- Visit to special collections
- Music of 1600s, 1700s
- Lecture/concert Wednesday @ 1
- Turlough O’Carolan
- Assimilation of other folk collections under Irish folk umbrella
- Archive March 7
- Story of how the Bunting Archive came to Queen’s
- Earliest Irish publication of Irish music
*The McKoy Sisters (1851-1912), were conjoined twins. They met autistic pianist Blind Tom (1849-1908) in 1877.
Source: Brooklyn Magazine
Blind Tom (Thomas Wiggins) was an African American pianist and musical prodigy in the 19th century. He published a great number of original compositions as well as having a long, successful career as a performer across the United States, becoming one of the best-known American pianists. While autism was not a known condition during his lifetime, he is now described as an autistic savant.
More information is available at blind tom.org.
- Research Seminar March 8th
- Gwendolyn Brooks Poetry Readings on YouTube
- 80% reduction principle
- Brooks set in 1945 – why?
– Important to read these texts in the context of 1945
- Part of modernism is people who are making a dam and then documenting the making of the dam
- Damian Smyth – Market Street
- Rukeyser, William Carlos Williams (Patterson)
- Agony over people living in poverty
– Who is being grieved in this moment?
- Dorothea Lange asked to talk to white people
– How is race factoring into this?
– Complicated moments of racial context
- Informed consent
- Agee article – commissioned to write this
- These issues don’t arise with Street in Bronzeville
- Voices of people affected by the war
- Brooks – Kitchenette Building
– Charts degrees of race
– Crisis of the war in terms of race relations in America
– Harlem renaissance
— Race + class + gaze
— Writing a poem at a certain place at a time and what is there & then
- Ballad of Pearl May Lee
- This week’s assignment – poem for a building (e.g. Kitchenette Building) or person (more examples in Brooks collection)
- Gwendolyn Brooks did groundbreaking work within her own community
- Ballads, sonnets, open form poems – feels like walking down a street
– Content against the form
- What happened to the people who were photographed?
- Communism, art for the common man…
- Whitman – naming victims to add humanity
– Details -> close focus
- Melodrama of Whitman’s prose
– Sexy: Sense of desiring the bodies even in their death
- Tones of Whitman’s poems changes after he works in a military hospital
– diarrhoea + discharge
- In theory we are all equal
– Union Patriotism vs. Far-reaching – for all dead
– Too much PLURALITY?
– Is it overwritten?
– Form following function – “war is too much”
– American bigness
– What does a list do, grammatically?
– Lists as a democratic, equalising form
- Info point: Diagramming Sentences
- Democracy is partly lyric
- bivouac – “hard camping”
– How does “By the bivouac’s fitful flame” work as a poem?
– Private, tender moments, philosophical considerations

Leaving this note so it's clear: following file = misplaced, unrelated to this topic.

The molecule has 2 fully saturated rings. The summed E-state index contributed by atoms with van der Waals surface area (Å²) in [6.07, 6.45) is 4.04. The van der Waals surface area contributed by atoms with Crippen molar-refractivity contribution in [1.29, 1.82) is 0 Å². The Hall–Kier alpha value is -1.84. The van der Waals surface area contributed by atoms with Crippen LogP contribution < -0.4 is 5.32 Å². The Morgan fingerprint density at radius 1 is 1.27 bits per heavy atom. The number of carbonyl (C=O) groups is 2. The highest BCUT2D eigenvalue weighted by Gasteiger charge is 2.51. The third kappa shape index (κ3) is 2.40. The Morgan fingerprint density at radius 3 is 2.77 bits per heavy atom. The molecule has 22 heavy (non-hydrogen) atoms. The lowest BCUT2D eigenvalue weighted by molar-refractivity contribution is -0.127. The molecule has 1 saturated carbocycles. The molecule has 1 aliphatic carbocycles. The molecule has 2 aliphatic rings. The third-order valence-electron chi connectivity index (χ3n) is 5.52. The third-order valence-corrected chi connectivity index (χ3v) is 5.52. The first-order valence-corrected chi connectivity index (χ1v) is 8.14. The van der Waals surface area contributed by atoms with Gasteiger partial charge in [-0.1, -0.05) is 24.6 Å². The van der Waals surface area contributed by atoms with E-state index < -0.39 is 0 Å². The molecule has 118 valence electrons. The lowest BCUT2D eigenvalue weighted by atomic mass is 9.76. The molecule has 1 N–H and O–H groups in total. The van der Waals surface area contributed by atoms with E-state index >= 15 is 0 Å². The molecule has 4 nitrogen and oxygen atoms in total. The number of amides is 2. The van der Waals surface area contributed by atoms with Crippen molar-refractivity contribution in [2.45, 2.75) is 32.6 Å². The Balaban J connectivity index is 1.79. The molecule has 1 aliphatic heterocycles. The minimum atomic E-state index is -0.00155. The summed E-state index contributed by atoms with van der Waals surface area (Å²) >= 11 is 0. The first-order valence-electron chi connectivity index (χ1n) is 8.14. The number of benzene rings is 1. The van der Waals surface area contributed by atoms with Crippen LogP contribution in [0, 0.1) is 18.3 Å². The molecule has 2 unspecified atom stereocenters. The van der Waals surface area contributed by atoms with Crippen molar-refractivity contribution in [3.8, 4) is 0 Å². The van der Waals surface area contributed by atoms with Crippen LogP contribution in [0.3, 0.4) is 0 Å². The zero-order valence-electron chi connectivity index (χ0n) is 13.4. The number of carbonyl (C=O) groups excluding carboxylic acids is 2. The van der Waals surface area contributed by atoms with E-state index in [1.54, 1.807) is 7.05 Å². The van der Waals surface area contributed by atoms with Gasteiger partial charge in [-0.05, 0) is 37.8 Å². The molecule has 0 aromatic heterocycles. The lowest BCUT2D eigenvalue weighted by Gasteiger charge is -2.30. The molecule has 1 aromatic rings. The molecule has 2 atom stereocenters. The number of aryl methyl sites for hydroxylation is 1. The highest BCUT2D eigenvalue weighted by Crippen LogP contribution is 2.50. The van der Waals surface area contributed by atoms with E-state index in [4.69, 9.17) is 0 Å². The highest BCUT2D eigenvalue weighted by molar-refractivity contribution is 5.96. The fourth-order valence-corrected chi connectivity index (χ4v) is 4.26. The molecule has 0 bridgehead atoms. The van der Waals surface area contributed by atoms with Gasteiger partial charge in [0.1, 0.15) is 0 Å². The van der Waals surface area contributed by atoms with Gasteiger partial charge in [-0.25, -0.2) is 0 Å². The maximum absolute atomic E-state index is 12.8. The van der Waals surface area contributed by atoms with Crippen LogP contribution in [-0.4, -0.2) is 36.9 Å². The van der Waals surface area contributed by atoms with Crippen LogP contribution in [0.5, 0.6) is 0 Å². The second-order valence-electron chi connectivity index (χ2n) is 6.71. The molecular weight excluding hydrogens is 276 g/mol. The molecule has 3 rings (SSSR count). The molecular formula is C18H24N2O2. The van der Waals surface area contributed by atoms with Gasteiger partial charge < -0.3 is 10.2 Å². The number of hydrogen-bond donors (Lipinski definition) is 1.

– Poem of bonds + equality
– Juxtaposing beauty + battle
- Sketch artist
- How does photography influence our perception of the truth?
- Is Whitman writing from experience or from a photo?
- Whitman as a formal response to the idea of America
– What does the poem do?
– Whitman tries to make himself a metaphor for America
— Whitman becomes a metonym
– What does the journalism do?
— Journalism as one of the things that “make America great”
— Journalism as the foundation of American equality
— Ethics question of writing about the war without fighting
— “I can’t write the truth”
— War in Iraq: Whitman as first embedded journalist
— Whitman didn’t fight, but he still helped by bringing letters and supplies, green tea, searched for his brother
– Whitman stops being a journalist, wanders around the city, produces Leaves of Grass in 1855
— Whitman worked as a journalist for the Brooklyn Eagle
— Explosion of the printing press in New York at this time
— How are the journalism and the poetry relating to each other?
— Poems -> journalistic details -> cameos, place names
— journalistic gestures vs. poetic gestures in the collection
— Leaves of Grass: Anonymous Review! (written by Walt Whitman)
— DESIRE / idea of being solidified by affection
- What happens when you talk to a year, or to a month?
- Assignment: Write a poem “to” a year or month etc (as in Whitman’s)
- Romantic break ups
- Activism? Whitman cared about open space in the middle of the city, lungs
What are some of the main differences between poetry and standard nonfiction?
- the obvious:
– form: what drives it?
- clarity vs. ambiguity
- rhyme (does nonfiction rhyme?)
- density -> concentration
- purpose of information
- role of TRUTH (post-truth?)
- use of page
- everything + nothing
- scope -> scale
- language: stability and instability / different kinds of exact
- spectrum of difference
- there’s no money in poetry 😦